He still beat her savagely. I say savagely because I have daughters and I can't imagine beating them, or anyone, like that. I've gotten mad at dog and have whacked its bottom, but even with him, a 100-lb lab, I couldn't beat it with a belt. I feel bad if I have to yell at him after he barks at people.
The beating is lengthy and filled hateful-sounding anger. There is no control to teach a lesson. It's a bully session, with the wife stepping in to back up the crazed papa, who fitting with Texas' reputation holds an elected position of respect.
And again, he says the tape is out because he cut her off. She kinda regrets releasing it. I don't care about any of that. The proof is in the pudding. And this tastes like crap. It's good to see how it really happens, and how some people - probably more than you or I would ever guess - have this sort of capability within their souls.
One other thing, this kind of violence.... sorta thing you hear about when it comes to hazing. Seeing a tape will show whether it's violent or overblown.
Today's top story is a simple one, a home invasion and robbery of an Oxford woman. The story is efficiently told by Carol Hopkins, who took a call from a reader who wanted share her experience as a crime victim. She and a friend were robbed by three men, one of whom pointed a gun at her and the friend. They took off with $2,000, plus a phone and computer. Gone was the feeling of safety and security. Gone was the rent money. Most often, these stories come straight from the police without the specifics and details from the victim. Today's story has been read nearly three times more than the second-ranked story, showing that readers are attracted to such reports. I look forward to the follow up on an arrest and later convictions.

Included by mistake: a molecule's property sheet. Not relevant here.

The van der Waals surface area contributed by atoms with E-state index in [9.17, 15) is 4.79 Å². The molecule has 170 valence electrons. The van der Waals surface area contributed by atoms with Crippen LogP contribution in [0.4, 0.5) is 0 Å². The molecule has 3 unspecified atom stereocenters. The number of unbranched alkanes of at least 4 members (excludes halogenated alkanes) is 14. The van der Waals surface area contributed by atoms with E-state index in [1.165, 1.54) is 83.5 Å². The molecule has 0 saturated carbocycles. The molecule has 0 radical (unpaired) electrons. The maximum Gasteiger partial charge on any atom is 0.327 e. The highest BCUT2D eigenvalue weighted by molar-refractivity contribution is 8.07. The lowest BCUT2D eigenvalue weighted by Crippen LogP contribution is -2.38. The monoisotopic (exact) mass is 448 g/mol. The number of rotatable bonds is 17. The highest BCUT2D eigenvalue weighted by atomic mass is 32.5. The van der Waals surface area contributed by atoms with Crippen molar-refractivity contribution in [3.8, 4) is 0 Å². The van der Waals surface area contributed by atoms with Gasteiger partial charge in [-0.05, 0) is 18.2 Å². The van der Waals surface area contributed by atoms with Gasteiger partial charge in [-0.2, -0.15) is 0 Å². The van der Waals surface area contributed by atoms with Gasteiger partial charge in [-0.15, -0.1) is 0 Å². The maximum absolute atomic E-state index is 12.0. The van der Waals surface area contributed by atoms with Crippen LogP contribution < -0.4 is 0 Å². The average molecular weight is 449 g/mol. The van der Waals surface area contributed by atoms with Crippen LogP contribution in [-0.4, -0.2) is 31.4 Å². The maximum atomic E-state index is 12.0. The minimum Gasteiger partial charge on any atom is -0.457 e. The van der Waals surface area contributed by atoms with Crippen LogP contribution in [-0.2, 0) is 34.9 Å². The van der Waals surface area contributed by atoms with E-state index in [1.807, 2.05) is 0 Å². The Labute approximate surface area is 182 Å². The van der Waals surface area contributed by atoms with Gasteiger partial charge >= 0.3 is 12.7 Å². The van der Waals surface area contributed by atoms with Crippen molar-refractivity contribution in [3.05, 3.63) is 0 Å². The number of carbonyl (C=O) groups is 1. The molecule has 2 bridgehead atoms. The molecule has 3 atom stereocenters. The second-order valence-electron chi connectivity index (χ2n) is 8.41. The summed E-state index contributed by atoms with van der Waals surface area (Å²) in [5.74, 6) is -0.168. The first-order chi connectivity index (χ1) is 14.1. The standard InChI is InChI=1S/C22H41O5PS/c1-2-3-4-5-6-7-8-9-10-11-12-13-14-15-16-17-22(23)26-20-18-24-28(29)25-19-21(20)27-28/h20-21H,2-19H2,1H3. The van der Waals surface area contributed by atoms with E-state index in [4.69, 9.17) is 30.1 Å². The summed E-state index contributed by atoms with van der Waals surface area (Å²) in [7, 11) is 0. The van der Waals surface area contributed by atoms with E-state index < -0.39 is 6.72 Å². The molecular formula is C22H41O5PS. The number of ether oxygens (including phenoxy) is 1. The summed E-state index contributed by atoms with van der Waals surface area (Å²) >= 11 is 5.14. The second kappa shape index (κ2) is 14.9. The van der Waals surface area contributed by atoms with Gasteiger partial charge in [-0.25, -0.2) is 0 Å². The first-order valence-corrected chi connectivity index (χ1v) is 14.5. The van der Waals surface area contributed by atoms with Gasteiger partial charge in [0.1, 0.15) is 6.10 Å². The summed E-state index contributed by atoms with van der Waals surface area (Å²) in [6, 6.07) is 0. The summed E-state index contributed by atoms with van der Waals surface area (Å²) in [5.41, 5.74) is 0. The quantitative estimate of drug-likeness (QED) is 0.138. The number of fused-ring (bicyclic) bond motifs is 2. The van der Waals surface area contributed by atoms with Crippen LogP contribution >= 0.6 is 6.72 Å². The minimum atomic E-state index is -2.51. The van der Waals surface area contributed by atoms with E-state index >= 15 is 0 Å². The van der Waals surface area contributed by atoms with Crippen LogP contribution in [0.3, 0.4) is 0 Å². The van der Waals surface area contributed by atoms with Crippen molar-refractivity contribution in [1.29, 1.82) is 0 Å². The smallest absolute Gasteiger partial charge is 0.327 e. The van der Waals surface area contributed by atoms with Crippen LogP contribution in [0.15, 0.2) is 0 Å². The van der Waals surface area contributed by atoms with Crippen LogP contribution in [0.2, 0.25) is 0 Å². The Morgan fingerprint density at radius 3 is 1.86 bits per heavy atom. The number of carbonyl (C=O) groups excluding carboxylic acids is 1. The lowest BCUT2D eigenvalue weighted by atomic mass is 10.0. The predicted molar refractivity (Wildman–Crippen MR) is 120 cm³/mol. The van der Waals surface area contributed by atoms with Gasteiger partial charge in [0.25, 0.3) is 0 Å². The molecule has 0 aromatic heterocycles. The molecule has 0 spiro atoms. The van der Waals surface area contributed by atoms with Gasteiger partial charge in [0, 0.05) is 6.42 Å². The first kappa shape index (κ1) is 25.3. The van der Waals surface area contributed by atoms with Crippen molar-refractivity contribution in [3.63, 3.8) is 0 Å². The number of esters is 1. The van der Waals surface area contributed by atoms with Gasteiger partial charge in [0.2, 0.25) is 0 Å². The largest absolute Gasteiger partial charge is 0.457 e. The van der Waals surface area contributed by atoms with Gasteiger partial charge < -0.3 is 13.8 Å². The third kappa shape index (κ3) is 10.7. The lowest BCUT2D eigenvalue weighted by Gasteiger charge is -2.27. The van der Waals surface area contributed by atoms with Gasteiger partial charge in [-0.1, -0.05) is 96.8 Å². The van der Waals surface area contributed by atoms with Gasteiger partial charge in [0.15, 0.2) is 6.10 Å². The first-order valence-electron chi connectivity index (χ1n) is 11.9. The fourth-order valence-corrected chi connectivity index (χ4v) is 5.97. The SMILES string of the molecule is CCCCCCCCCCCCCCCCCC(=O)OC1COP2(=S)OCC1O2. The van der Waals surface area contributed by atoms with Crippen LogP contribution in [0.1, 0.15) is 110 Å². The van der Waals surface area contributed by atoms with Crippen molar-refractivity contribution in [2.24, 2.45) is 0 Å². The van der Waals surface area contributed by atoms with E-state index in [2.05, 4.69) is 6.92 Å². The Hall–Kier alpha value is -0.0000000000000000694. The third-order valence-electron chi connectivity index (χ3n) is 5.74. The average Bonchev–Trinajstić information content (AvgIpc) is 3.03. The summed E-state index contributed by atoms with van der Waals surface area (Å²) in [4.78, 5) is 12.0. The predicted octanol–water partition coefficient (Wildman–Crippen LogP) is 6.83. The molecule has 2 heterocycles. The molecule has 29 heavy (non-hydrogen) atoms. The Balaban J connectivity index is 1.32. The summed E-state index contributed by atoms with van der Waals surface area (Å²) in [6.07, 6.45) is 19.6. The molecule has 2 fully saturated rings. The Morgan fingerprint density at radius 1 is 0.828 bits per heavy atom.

I don't care about Kim Kardasian and I won't cover the marriage, divorce or anything not involving jail. However, someone notes that her marriage is barely half as long as the lock out of the NBA, speaking of another story that we don't need to hear about.
Stephen Frye is online editor at The Oakland Press, overseeing the OP Book Stop blog and Frye on the News.
He has covered the police and court beats for The Oakland Press before becoming the online editor. Look for his commentary on news coverage in general here with an eye towards judicial news, criminal cases and politics.